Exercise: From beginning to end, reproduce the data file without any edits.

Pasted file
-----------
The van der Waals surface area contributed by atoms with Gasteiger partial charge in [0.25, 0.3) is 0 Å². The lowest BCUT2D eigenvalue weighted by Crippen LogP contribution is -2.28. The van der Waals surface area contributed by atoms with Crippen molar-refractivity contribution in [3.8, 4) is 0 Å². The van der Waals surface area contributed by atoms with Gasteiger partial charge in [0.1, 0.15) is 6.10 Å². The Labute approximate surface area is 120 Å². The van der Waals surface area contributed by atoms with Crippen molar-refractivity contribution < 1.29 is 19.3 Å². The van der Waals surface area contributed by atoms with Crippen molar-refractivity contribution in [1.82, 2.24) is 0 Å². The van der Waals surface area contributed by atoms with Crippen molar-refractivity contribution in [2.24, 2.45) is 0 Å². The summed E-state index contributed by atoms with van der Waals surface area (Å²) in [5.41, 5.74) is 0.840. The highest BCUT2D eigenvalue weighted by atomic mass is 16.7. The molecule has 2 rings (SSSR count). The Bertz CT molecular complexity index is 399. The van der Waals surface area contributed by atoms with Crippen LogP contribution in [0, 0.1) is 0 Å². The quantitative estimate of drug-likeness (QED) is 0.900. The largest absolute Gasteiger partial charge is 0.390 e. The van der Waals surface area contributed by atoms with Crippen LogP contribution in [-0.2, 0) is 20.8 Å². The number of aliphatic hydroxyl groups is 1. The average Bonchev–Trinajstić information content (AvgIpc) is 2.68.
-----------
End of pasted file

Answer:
The van der Waals surface area contributed by atoms with Gasteiger partial charge in [0.25, 0.3) is 0 Å². The lowest BCUT2D eigenvalue weighted by Crippen LogP contribution is -2.28. The van der Waals surface area contributed by atoms with Crippen molar-refractivity contribution in [3.8, 4) is 0 Å². The van der Waals surface area contributed by atoms with Gasteiger partial charge in [0.1, 0.15) is 6.10 Å². The Labute approximate surface area is 120 Å². The van der Waals surface area contributed by atoms with Crippen molar-refractivity contribution < 1.29 is 19.3 Å². The van der Waals surface area contributed by atoms with Crippen molar-refractivity contribution in [1.82, 2.24) is 0 Å². The van der Waals surface area contributed by atoms with Crippen molar-refractivity contribution in [2.24, 2.45) is 0 Å². The summed E-state index contributed by atoms with van der Waals surface area (Å²) in [5.41, 5.74) is 0.840. The highest BCUT2D eigenvalue weighted by atomic mass is 16.7. The molecule has 2 rings (SSSR count). The Bertz CT molecular complexity index is 399. The van der Waals surface area contributed by atoms with Crippen LogP contribution in [0, 0.1) is 0 Å². The quantitative estimate of drug-likeness (QED) is 0.900. The largest absolute Gasteiger partial charge is 0.390 e. The van der Waals surface area contributed by atoms with Crippen LogP contribution in [-0.2, 0) is 20.8 Å². The number of aliphatic hydroxyl groups is 1. The average Bonchev–Trinajstić information content (AvgIpc) is 2.68.